- DO keep your swimming pool or hot tub adequately disinfected before and during use. Adequate disinfection standards are listed below.
- For pools, keep pH levels from 7.2 to 7.8. If you are using cyanuric acid-free chlorine, use between two and 10 parts per million. If you are not using cyanuric acid-free chlorine, keep chlorine levels at one to three parts per million.
- For hot tubs and spas, keep pH levels from 7.2 to 7.8, and keep either free chlorine levels from two to four parts per million or free bromine levels from four to six parts per million.
- Monroe WS, North Monroe WS, and Lakeshore Swartz Water System 2015 Testing Results
- Naegleria Fowleri Facts
- North Monroe Water System FAQs
- St. Bernard Parish Water System Frequently Asked Questions
- Ebarb Water District 1 Aimwell Area Myth vs. Facts
- Ebarb Water District 1 Aimwell Area Frequently Asked Questions
- St. John Water District 1 Frequently Asked Questions
- Pets and the ameba
- Update on Water System Monitoring Results - 3/24/2014
- Federal CDC information on Naegleria Fowleri
- St. Bernard parish government Website
- Ask a Question Regarding Naegleria Fowleri
- Louisiana Safe Drinking Water Program
Residents should continue these precautions until testing no longer confirms the presence of the ameba in the water system. Residents will be made aware when that occurs. For further information on preventative measures, please visit the CDC website here: http://www.cdc.gov/parasites/naegleria/prevention.html
Ascension Parish Water Systems Frequently Asked Questions - Multiple media reports about the status of an application submitted by Ascension Parish to the Louisiana Department of Health have caused confusion about the water system in which the ameba was found. - Click here for FAQs.
For the Media
Members of the media should contact LDH's Bureau of Media and Communications with questions about LDH's response or to schedule interviews with state experts on Naegleria fowleri and water regulations.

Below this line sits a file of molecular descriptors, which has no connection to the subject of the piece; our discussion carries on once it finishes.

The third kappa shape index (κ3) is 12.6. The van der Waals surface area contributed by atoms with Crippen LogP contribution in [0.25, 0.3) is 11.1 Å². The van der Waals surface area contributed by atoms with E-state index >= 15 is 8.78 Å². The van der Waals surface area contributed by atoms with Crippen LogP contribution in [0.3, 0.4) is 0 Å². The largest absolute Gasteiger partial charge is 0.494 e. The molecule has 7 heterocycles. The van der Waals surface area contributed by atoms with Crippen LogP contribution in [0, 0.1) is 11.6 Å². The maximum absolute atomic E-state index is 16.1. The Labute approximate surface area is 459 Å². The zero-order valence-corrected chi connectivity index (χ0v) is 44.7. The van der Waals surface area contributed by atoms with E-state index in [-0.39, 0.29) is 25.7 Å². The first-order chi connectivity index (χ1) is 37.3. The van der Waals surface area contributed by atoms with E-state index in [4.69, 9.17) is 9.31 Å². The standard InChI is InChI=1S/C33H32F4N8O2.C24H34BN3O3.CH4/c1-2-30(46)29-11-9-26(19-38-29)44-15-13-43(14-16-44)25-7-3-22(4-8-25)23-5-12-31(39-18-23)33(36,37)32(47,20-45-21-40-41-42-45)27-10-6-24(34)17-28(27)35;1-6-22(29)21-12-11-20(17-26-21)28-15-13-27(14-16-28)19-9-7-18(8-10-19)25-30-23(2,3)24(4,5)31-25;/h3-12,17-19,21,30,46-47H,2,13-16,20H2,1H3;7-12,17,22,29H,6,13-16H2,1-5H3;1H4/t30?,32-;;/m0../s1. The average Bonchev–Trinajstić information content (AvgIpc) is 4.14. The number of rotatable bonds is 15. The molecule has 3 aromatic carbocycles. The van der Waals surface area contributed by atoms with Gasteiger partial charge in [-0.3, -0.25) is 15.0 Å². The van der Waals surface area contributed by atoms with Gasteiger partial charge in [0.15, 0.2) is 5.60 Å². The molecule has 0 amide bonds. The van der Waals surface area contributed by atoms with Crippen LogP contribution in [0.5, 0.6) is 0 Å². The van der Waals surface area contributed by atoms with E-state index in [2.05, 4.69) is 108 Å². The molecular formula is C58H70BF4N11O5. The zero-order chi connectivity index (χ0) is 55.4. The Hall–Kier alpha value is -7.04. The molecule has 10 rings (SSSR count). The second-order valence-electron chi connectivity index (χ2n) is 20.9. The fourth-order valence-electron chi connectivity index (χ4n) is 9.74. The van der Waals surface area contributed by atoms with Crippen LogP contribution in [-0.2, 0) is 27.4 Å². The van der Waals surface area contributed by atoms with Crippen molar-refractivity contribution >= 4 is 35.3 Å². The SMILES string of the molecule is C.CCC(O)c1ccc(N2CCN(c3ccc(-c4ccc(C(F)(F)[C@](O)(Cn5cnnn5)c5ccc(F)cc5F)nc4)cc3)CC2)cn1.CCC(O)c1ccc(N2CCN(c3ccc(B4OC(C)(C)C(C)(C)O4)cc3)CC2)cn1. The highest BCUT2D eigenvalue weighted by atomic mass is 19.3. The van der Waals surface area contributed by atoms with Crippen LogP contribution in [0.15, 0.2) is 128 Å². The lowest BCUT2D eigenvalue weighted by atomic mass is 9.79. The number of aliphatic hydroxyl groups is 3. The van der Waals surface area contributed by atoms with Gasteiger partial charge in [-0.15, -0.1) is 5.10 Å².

- September 1, 2015: LDH Confirms Naegleria Fowleri Ameba in North Monroe Water System
- August 18, 2015: LDH Confirms Naegleria Fowleri Ameba in Terrebonne Parish's Schriever Water System
- July 29, 2015: Follow-up Water Samples in St. Bernard Demonstrate Positive Results
- July 28, 2015: LDH Confirms Naegleria Fowleri Ameba in Ascension Consolidated Utility District 1
- July 22, 2015: LDH Confirms Naegleria Fowleri Ameba in St. Bernard Parish Water System
- September 12, 2014: LDH Testing Confirms Presence of Naegleria Fowleri Ameba in Ebarb Water District 1 Aimwell Area
- August 27, 2014: LDH Testing Confirms Presence of Naegleria Fowleri Ameba in St. John Water District 1 Water System
- March 24, 2014: Majority of Water Systems Comply with LDH Emergency Rule Requiring Higher Disinfectant Levels in Drinking Water
- February 11, 2014: Following Chlorine Burn, CDC Test Results Negative for Naegleria Fowleri Ameba in St. Bernard Parish Water System
- November 7, 2013: LDH Issues Emergency Rule Requiring Drinking Water Systems in Louisiana to Raise the Level of Disinfectant in their Water, Increase Monitoring by 25 Percent
- October 9, 2013: LDH Strongly Recommends Certain Drinking Water Systems to Increase Chlorine Residual Levels and to Increase Monitoring by 25 Percent
- October 8, 2013: CDC Testing Confirms Presence of Rare Ameba in One DeSoto Parish Water System
- September 19, 2013: Myth vs. Fact: LDH Dispels Rumors about Naegleria Fowleri Ameba, Drinking Water in Louisiana
- September 13, 2013: CDC Confirms Rare Ameba in St. Bernard Water System
- September 5, 2013: LDH Confirms Death of a Child Associated with Rare Amoeba Found in St. Bernard Parish Home